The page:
GILLETTE, Wyo. — Yellowstone National Park officials are investigating an incident in mid-May in which human interference resulted in a bison calf’s death, according to the National Park Service.
The park service is looking for information that could determine the identity of a park visitor who approached a newborn bison calf that had been separated from its mother when the herd crossed the Lamar River in Lamar Valley, according to a May 23 news release.
“As the calf struggled, the man pushed the calf up from the river and onto the roadway,” the park service says. “Visitors later observed the calf walk up to and follow cars and people.”
The man is described as a white male, approximately 40–50 years old, who was wearing a blue shirt and black pants, per the park service.
According to the release, interference can cause wildlife to reject their offspring. Despite repeated efforts to reunite the calf with the herd, park staff had to euthanize the calf because it had been abandoned and was causing a hazardous situation by approaching cars and people along the roadway.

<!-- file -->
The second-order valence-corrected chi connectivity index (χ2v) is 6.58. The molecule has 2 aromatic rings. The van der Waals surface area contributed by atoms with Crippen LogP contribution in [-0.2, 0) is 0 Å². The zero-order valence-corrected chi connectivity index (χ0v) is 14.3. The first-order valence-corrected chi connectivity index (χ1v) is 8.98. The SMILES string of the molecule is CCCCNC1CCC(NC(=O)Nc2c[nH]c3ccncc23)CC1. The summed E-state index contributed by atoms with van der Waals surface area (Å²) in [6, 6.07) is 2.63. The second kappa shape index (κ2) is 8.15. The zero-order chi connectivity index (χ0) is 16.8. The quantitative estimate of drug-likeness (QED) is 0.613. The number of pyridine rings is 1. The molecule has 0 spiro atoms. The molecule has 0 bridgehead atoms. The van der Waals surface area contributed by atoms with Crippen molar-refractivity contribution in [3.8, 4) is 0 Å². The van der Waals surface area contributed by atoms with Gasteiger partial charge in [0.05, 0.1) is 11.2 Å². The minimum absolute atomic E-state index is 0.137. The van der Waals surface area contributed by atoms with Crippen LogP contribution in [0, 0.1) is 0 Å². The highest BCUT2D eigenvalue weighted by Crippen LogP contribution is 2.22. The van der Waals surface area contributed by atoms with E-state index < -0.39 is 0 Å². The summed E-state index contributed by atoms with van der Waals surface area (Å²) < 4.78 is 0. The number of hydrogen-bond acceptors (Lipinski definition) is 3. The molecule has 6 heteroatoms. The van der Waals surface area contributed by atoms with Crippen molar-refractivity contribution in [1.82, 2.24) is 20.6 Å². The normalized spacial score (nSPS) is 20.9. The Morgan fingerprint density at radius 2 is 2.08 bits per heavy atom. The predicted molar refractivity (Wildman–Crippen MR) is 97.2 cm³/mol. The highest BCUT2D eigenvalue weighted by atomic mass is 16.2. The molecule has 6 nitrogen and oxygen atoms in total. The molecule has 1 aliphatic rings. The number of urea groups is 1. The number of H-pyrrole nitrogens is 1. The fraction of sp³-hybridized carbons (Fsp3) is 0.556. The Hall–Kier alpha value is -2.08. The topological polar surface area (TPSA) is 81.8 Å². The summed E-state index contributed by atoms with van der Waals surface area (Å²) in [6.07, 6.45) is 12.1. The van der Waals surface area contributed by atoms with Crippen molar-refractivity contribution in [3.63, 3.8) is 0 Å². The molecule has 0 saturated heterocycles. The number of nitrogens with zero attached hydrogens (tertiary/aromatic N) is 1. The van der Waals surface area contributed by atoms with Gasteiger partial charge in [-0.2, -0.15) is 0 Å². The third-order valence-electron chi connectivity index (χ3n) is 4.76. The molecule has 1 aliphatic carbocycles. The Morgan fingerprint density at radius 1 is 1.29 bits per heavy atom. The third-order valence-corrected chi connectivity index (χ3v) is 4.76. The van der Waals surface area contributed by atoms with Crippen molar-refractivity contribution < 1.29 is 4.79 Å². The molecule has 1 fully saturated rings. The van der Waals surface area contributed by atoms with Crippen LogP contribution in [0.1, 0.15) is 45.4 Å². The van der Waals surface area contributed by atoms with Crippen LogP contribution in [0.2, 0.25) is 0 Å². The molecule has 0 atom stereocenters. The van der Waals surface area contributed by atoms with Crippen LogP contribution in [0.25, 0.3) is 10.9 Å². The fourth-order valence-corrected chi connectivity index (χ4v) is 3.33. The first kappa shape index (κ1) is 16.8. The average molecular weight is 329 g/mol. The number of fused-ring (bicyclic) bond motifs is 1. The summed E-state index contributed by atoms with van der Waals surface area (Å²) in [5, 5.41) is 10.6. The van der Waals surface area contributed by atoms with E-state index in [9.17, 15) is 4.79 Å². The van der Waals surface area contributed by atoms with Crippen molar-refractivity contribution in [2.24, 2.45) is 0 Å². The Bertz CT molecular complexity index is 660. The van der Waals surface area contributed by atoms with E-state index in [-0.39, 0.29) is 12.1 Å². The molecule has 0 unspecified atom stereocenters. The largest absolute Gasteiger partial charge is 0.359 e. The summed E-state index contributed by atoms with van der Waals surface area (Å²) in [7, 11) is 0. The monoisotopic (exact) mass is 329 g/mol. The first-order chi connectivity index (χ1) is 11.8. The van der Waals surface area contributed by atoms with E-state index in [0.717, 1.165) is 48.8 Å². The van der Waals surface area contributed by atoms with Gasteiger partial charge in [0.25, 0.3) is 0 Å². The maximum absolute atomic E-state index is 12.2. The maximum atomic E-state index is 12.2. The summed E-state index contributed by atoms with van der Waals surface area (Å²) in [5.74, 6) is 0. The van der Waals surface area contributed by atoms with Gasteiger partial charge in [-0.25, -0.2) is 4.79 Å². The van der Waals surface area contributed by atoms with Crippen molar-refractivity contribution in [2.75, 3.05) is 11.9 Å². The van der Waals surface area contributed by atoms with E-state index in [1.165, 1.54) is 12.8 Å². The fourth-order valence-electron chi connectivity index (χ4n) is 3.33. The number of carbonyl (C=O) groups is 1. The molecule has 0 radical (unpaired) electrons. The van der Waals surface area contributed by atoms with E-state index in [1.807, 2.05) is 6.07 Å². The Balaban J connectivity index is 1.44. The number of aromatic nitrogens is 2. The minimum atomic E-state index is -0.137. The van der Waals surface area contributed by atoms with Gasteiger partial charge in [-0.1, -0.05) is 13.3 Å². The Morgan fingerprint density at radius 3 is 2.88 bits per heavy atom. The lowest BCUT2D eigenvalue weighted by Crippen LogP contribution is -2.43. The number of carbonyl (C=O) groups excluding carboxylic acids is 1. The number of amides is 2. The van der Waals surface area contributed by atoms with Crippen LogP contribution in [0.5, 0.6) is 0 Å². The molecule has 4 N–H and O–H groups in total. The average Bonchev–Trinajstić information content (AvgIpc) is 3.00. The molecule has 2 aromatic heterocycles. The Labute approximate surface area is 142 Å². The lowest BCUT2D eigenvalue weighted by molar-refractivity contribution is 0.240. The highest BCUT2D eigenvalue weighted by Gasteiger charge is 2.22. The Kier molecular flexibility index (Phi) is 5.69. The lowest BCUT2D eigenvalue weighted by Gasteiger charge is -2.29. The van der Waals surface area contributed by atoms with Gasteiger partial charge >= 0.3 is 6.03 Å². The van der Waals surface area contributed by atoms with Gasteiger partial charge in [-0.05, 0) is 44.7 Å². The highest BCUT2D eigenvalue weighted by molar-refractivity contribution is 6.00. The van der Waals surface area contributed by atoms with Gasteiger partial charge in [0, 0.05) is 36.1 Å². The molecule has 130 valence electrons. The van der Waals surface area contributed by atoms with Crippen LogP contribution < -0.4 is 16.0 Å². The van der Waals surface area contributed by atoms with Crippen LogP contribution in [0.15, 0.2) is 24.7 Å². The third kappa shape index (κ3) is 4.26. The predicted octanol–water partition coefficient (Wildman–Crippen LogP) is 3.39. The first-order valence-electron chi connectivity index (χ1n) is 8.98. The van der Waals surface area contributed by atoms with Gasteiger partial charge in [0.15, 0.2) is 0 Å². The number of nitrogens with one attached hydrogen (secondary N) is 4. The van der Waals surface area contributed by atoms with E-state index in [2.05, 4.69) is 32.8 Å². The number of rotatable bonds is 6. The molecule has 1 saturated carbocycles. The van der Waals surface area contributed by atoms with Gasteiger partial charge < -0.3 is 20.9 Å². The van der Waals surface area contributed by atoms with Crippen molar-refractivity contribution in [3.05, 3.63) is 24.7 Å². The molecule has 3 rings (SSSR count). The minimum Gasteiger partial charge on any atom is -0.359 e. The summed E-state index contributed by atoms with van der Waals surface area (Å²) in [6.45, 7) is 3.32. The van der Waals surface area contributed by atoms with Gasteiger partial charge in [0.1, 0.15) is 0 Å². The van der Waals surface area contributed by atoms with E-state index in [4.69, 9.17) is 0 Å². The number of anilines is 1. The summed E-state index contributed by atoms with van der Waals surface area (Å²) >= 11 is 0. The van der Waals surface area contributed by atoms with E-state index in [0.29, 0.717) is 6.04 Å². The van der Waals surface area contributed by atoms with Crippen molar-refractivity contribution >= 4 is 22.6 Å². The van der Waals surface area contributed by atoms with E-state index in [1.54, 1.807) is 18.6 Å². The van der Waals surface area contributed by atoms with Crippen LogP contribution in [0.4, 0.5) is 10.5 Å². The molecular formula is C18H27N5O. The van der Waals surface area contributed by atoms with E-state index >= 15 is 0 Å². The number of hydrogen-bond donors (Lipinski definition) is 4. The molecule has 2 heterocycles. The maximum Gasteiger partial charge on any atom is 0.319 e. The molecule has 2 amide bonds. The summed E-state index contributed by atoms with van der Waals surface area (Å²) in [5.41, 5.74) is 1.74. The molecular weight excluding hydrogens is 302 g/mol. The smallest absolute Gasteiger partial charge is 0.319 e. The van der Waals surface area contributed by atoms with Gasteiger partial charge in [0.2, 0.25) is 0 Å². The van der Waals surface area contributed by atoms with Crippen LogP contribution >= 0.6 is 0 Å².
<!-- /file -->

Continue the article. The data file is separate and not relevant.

The park service is asking anyone who was in Lamar Valley on May 20 who may have information that could help identify the man to contact the Yellowstone National Park Tip Line at 307-344-2132 or by email.
Park regulations require visitors to stay 25 yards away from all wildlife and 100 yards away from bears and wolves, per the release.
“Disregarding these regulations can result in fines, injury, and even death,” the park service says. “The safety of these animals, as well as human safety, depends on everyone using good judgment and following these simple rules.”